Understanding the 5-year rule with a Roth IRA
A Roth IRA is one of the most attractive retirement plans on the market. It allows the owner to make regular contributions from taxed income toward a retirement fund that is then tax-free upon withdrawal. As with most investment programs, there are some restrictions and requirements when it comes to making withdrawals from the account. The Roth IRA five-year rule is just one of them.
How does a Roth IRA actually work?
A Roth IRA is a retirement account that allows contributors to pay into it using post-tax income. When it comes time to withdraw money from the Roth IRA, those funds are not taxed.
The longer the owner makes those annual contributions and postpones withdrawing the funds, the more money they accrue. With more in their retirement fund, the better off they’ll be in retirement.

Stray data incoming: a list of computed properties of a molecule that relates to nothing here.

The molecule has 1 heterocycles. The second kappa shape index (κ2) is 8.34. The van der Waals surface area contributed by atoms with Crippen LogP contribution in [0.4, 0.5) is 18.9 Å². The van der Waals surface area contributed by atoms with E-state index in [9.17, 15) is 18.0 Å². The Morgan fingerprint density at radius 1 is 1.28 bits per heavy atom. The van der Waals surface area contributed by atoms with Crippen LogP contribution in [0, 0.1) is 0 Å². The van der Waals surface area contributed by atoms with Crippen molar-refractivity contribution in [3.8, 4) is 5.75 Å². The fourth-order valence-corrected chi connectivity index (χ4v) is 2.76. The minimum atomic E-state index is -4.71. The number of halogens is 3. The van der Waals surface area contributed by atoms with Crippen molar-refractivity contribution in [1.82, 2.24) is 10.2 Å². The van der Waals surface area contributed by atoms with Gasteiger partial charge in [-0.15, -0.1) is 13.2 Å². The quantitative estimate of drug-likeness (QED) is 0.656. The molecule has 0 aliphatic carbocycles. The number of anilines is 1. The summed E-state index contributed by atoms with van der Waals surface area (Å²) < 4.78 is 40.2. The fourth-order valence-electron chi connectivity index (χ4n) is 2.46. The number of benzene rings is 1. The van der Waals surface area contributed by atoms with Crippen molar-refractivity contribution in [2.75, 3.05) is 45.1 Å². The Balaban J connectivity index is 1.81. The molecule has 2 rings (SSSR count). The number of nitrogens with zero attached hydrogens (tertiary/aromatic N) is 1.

What is the five-year rule for a Roth IRA, exactly?
The five-year rule for a Roth IRA is one of those rules placed on an owner’s ability to withdraw funds. Essentially, the contributor has to own the Roth IRA for five years in order to withdraw the earnings and have them be tax-free.
In other words, for an owner to withdraw funds that are tax and penalty free, they must be 59 1/2 years old and have owned the account for five years before the date of withdrawal.
When do the five years technically begin for a Roth IRA?
The good news is that the IRS counts by tax years and not specific dates. This means that the owner who opened their account in 2015 cannot withdraw the earnings from the Roth IRA until January 1, 2020.
Owners who withdraw on the earnings before the five years face a 10% penalty on the amount, plus they must pay income taxes on it. It’s better for owners of a Roth IRA to follow the five-year rule and get the most out of their money.